Despairing of the writer’s condition under the Soviet Union, Mikhail Bulgakov burned the first draft of “The Master and Margarita” in 1930. Today, with the newest Penguin edition safely tucked away on our bookshelves, we can look back and imagine what might have been. “Master” coined the revolutionary-era phrase “Manuscripts don’t burn,” a saying of which it is itself proof, and the anecdote is only one of near-loss, a shadow cast back in time by the reality of the novel that has been available since 1967. The difficulty is, in the case of true censorship, no sign marks the absence: there is no need to burn the manuscript, because it simply isn’t.
Such was the fate of Sigizmund Krzhizhanovsky’s work for much of the twentieth century, banished to “minus-Moscow,” that photo-negative of reality where the narrator in his story “Seams” resides. Luckily for Krzhizhanovsky, his description of this minus-Moscow as a place where “shadows cast things” is truer than he knew. Born in Kiev to a Polish-speaking family, Krzhizhanovsky studied law, traveled throughout Europe, and taught at the Kiev Conservatory before coming to Moscow at age 35. There he continued to lecture and write articles, all the time penning stories on the side. A string of ill-timed misfortunes – bankrupt publishers, Soviet censorship, and, finally, World War II – meant he never saw his fiction in print. He suffered a stroke in 1950 and died before the year was out.
Despite having published very little, Krzhizhanovsky was elected to the Writers’ Union in 1939. A commission examined his legacy in 1957, drafting a tentative publishing plan that was soon abandoned. He was rediscovered in 1976 by the poet Vadim Perelmuter, who then had to wait until 1988 for the full thaw of Perestroika. Perelmuter edited a five-volume collection printed between 2001 and 2010, and as of 2009 Krzhizhanovsky’s work has been available in English: a thing cast by a half-century-long shadow.
Laurence Sterne once said that writing “is but another name for conversation.” This dictum holds true for Krzhizhanovsky’s work. If anything ties the diverse tales that compose the newest collection of his stories, “Autobiography of a Corpse,” together, it is the human, or inhuman, voice. Everyone in Krzhizhanovsky’s world has something to say: the narrators who frequently engage in metafictional digressions, the recently deceased, the figments of a character’s imaginations, and even a literal Stygian frog, a creature that, as Juvenal wrote, even small children do not believe in – all have their own philosophical agendas. Krzhizhanovsky delights in relinquishing the narrative reins and letting them pontificate. The freedom this allows him is immediately apparent.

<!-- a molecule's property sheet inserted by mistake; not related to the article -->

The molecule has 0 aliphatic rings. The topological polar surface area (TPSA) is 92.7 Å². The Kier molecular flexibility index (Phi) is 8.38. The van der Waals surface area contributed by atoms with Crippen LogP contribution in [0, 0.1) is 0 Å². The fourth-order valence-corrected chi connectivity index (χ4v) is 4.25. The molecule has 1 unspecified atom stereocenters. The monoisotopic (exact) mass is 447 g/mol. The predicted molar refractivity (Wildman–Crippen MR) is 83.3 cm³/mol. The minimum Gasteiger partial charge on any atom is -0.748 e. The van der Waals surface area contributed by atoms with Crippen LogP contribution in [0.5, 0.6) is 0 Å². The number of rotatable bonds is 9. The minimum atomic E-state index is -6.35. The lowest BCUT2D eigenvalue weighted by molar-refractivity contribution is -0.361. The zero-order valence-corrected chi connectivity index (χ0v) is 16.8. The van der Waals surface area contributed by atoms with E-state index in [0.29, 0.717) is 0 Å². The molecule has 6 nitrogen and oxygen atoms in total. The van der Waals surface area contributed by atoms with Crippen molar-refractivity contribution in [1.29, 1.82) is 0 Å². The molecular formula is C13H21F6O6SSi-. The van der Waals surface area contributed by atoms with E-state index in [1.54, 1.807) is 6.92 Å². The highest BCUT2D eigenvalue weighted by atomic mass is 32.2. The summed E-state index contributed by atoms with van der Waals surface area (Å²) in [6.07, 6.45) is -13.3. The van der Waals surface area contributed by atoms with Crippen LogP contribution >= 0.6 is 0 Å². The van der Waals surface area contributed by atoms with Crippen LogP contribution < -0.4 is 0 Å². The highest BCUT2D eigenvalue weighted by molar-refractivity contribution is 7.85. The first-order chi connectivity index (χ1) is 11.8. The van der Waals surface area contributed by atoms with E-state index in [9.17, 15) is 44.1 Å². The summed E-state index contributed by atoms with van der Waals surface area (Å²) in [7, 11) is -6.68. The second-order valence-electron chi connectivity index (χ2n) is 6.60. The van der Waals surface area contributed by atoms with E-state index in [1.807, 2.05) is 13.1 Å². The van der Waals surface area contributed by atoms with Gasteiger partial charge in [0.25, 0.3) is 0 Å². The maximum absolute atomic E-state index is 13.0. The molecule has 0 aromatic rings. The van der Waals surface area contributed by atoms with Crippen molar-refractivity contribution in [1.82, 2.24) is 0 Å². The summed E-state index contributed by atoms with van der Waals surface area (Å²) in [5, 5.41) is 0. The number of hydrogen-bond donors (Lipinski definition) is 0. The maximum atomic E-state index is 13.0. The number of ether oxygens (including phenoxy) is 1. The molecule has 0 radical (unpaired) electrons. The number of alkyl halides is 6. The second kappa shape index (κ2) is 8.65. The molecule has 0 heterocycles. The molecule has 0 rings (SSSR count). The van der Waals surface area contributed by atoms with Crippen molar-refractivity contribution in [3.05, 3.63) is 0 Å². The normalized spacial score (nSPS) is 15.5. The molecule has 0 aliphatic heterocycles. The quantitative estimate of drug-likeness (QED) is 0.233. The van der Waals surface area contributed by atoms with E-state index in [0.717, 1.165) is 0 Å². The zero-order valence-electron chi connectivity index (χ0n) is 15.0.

When philosophers talk of love it is generally somewhat dry: a question of who or what, subject or object, do we love someone as a pleasing totality of qualities common to all humanity or as a singular individual? In his story “In the Pupil,” Krzhizhanovsky posits love as a matter of miniature persons (literal manifestations of those reflections we see in the eyes of another) that leap between lovers’ eyes. While he still engages in (playfully) serious philosophical banter (“Now listen: You love A. But by the next day A is A1, and by next week A2. To keep up with this constantly recrystallizing being, you must constantly readjust the image that is, redirect the emotion from one recept to the next … And if this series of betrayals, caused by the lover’s changeability, proceeds at the same rate as the changes in the beloved, then everything is as it should be”), all the while you’re aware that this is being relayed by half-faded No. 6, the sixth in a series of twelve miniature, gradually-dematerializing suitors residing in the woman’s consciousness, all of whom are obliged to contribute their experiences to the compilation of “The Complete and Systematic History of One Enchantress.” The scene is so witty and poignant and right in the way great literature, under no obligation to be academically rigorous, can be, that you wonder why we bother reading Derrida at all.
Which is to say that Krzhizhanovsky’s true gift is to make the prosaic impactful again. “Thirty Pieces of Silver” begins with a biblical quotation: Judas casts away his blood money and hangs himself. Uneasy with the idea of putting the money back in the treasury, the chief priests finally decide to purchase a plot of land in which to bury foreigners: “wherefore the field was called, The field of blood, unto this day.” Of all things, Krzhizhanovsky decides to focus on the coins themselves, following their benighted circulation from purse to purse. The story is a concise homily, not unlike Tolstoy’s later painfully didactic work. The difference is that Krzhizhanovsky’s prose does not pretend to omnipotence. Nonetheless, his message is clear. By the end of the tale, the stigmatized silver has been spread to the four corners of the globe. One piece lands in a church collection box and sparks the Crusades, another slips into the pocket of a scholar-economist who conceives of a new economic theory: “Wealth was not in wealth, it turned out, but in the circulation speed of monetary units.”
This kind of moral currency, like Judas’ coins, has been worn by time, made common through over-circulation. To become potent again, it must be turned on its head. The poet Samuel Coleridge defined the art of defamiliarization, in the language of the Russian formalists “ostranenie,” as the retention of a childlike sense of wonder and awe, and the ability to bring it to bear on “appearances which every day for perhaps forty years [have] rendered familiar.” Krzhizhanovsky is proof that this art is indeed “the character and privilege of genius.”